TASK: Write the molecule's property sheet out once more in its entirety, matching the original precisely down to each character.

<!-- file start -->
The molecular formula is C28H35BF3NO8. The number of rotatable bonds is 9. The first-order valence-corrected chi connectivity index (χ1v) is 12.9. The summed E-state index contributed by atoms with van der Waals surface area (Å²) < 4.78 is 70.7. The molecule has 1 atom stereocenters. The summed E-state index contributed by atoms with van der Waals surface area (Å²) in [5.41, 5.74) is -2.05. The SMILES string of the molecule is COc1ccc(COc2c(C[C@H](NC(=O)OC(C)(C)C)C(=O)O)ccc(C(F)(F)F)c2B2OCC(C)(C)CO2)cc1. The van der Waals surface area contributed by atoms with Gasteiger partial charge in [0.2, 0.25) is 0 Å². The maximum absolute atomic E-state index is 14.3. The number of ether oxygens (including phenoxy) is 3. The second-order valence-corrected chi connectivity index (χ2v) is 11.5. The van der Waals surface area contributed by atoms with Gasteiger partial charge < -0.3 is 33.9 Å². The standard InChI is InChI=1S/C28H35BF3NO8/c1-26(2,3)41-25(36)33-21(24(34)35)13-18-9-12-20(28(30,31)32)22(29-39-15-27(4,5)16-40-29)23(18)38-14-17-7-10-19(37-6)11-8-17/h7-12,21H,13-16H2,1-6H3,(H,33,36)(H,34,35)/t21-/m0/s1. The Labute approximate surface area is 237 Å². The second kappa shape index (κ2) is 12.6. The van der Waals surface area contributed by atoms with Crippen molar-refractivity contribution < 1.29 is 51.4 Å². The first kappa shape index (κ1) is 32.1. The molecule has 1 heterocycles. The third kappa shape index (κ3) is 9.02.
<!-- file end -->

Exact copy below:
The molecular formula is C28H35BF3NO8. The number of rotatable bonds is 9. The first-order valence-corrected chi connectivity index (χ1v) is 12.9. The summed E-state index contributed by atoms with van der Waals surface area (Å²) < 4.78 is 70.7. The molecule has 1 atom stereocenters. The summed E-state index contributed by atoms with van der Waals surface area (Å²) in [5.41, 5.74) is -2.05. The SMILES string of the molecule is COc1ccc(COc2c(C[C@H](NC(=O)OC(C)(C)C)C(=O)O)ccc(C(F)(F)F)c2B2OCC(C)(C)CO2)cc1. The van der Waals surface area contributed by atoms with Gasteiger partial charge in [0.2, 0.25) is 0 Å². The maximum absolute atomic E-state index is 14.3. The number of ether oxygens (including phenoxy) is 3. The second-order valence-corrected chi connectivity index (χ2v) is 11.5. The van der Waals surface area contributed by atoms with Gasteiger partial charge < -0.3 is 33.9 Å². The standard InChI is InChI=1S/C28H35BF3NO8/c1-26(2,3)41-25(36)33-21(24(34)35)13-18-9-12-20(28(30,31)32)22(29-39-15-27(4,5)16-40-29)23(18)38-14-17-7-10-19(37-6)11-8-17/h7-12,21H,13-16H2,1-6H3,(H,33,36)(H,34,35)/t21-/m0/s1. The Labute approximate surface area is 237 Å². The second kappa shape index (κ2) is 12.6. The van der Waals surface area contributed by atoms with Crippen molar-refractivity contribution < 1.29 is 51.4 Å². The first kappa shape index (κ1) is 32.1. The molecule has 1 heterocycles. The third kappa shape index (κ3) is 9.02.